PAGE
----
FDA spokeswoman Shelly Burgess told the Public Investigator that FDA officials conducted an inspection that day at the Idaho plant and reviewed its records. Inspectors generally check for food and devices that have been adulterated or are being prepared, packed or held under conditions that may cause them to become "injurious to people's health." Inspectors found no food safety violations, she said.
Burgess declined to provide information on what food testing the FDA may have performed on the yogurt independent of Chobani's tests. She also would not say whether or how the agency verified Chobani's claims that mold was the only problem, and that 95% of the affected products had been taken off the shelves as of early September.
"FDA's investigation into the Chobani Greek yogurt recall is still on-going and the agency cannot provide specific details at this time," she said.
She could not say how long it would take for the FDA to complete its investigation or whether an expansion of the recall is being considered.
Chobani normally handles a couple of thousand emails per week, but has seen "multiples of that" since the recall, the company's chief communications manager, Nicki Briggs, told the Wall Street Journal. That has created a backlog of of complaints. It's the company's first major crisis in its eight-year existence, Briggs said, and several mistakes have been made along the way.
In an effort to cut down on response times, Chobani streamlined its coupon replacement process, but appears to have standardized it so much that some consumers didn't get the refunds they're entitled to. For instance, consumers say they bought as many as 12, 16 or 20 yogurts but received coupons for only four replacements.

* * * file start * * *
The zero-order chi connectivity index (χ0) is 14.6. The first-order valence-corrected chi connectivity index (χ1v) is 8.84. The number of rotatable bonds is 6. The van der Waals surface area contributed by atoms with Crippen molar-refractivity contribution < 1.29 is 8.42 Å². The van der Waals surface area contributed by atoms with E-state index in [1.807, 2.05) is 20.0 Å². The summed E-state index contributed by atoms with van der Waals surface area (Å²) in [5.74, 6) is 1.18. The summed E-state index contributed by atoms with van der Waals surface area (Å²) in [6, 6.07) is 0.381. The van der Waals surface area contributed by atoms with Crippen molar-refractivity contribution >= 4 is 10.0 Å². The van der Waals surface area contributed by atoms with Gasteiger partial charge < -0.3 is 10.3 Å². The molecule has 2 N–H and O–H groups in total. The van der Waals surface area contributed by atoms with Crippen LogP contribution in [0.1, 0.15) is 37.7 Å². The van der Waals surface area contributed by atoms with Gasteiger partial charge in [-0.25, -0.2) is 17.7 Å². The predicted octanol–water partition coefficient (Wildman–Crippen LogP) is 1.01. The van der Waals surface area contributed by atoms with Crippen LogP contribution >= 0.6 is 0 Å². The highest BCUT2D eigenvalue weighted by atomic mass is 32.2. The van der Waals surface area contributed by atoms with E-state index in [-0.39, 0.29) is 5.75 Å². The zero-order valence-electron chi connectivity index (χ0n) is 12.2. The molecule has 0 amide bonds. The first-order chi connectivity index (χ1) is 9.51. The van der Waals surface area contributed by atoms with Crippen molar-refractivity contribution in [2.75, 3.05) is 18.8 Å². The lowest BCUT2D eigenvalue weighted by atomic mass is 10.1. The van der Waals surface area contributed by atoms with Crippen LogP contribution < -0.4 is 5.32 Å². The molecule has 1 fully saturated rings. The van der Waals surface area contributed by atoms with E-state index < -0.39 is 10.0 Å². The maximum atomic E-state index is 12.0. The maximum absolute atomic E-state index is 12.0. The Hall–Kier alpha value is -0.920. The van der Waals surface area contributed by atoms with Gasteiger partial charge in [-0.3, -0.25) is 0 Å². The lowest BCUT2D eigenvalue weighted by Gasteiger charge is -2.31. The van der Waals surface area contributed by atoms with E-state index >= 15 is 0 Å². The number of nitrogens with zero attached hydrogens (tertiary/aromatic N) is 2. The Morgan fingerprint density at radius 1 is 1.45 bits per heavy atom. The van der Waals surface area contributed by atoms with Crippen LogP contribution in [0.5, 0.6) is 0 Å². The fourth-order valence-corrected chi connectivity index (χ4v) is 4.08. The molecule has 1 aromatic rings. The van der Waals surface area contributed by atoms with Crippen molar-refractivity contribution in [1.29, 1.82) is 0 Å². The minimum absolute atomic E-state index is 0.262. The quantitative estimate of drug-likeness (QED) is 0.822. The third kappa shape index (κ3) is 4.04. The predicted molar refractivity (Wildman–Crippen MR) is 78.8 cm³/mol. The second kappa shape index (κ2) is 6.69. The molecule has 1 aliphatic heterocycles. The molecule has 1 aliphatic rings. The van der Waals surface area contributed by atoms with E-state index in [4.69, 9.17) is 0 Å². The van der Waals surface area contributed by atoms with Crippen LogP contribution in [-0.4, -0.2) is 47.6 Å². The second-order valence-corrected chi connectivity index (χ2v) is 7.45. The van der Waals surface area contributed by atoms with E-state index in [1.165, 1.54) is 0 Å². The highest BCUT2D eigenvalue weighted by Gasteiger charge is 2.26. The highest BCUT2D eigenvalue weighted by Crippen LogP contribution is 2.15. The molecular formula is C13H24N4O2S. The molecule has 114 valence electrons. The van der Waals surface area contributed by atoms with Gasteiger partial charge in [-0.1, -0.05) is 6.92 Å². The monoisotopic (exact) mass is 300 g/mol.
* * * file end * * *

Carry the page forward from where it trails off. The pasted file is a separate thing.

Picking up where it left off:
Another problem is that some coupons are invalid in certain states, including Wisconsin, Minnesota, California, Louisiana, Nevada, New Jersey, North Dakota and Tennesee. The coupon also states that only one can be used per purchase. That caused problems for Mary-Alice Belo DeSpain, who tried to use her eight replacement coupons Tuesday.
"They would not scan and the store would not accept them," she commented on Chobani's website. "If they had been good, the store would have only accepted one coupon at a time. I would have had to make 8 separate purchases. This is no way to deal with the problem."
Instead of sending replacement coupons for the number of recalled yogurts that the consumer purchased of a specific kind, the company sent "variety packs," some of which were for products that the consumer didn't eat or care for, such as tubes marketed to children.
"It is important to us that customers receive coupons for each product they purchased and that those coupons are honored," Juaristi told the Public Investigator. "We will rectify any problems that consumers may have with the process."
Consumers also complained that recalled yogurts are still being sold in stores. As the Public Investigator's spot check of greater Milwaukee grocery stores showed, many stores were still selling recalled Chobani yogurt a week and a half after the recall. Consumers spotted recalled yogurts at stores in Indiana over the weekend and California as late as Wednesday.
Finally, consumers complained of Chobani being slow to respond to their complaints, saying emails went unanswered or weren't answered for up to three weeks. Some consumers said they posted complaints on the company's website that were deleted.
Juaristi said the company has reinforced its customer loyalty team with more than 200 reassigned and part-time employees to provide support 24/7.
Briggs acknowledged that the company should have brought in external resources to help handle the crisis sooner. She said the company's focus is on being responsive and delivering the best customer service, especially in a time of frustration.
"We want to make sure something like this doesn't happen again," Briggs said.
For more consumer stories, visit the Public Investigator blog at www.jsonline.com/piblog.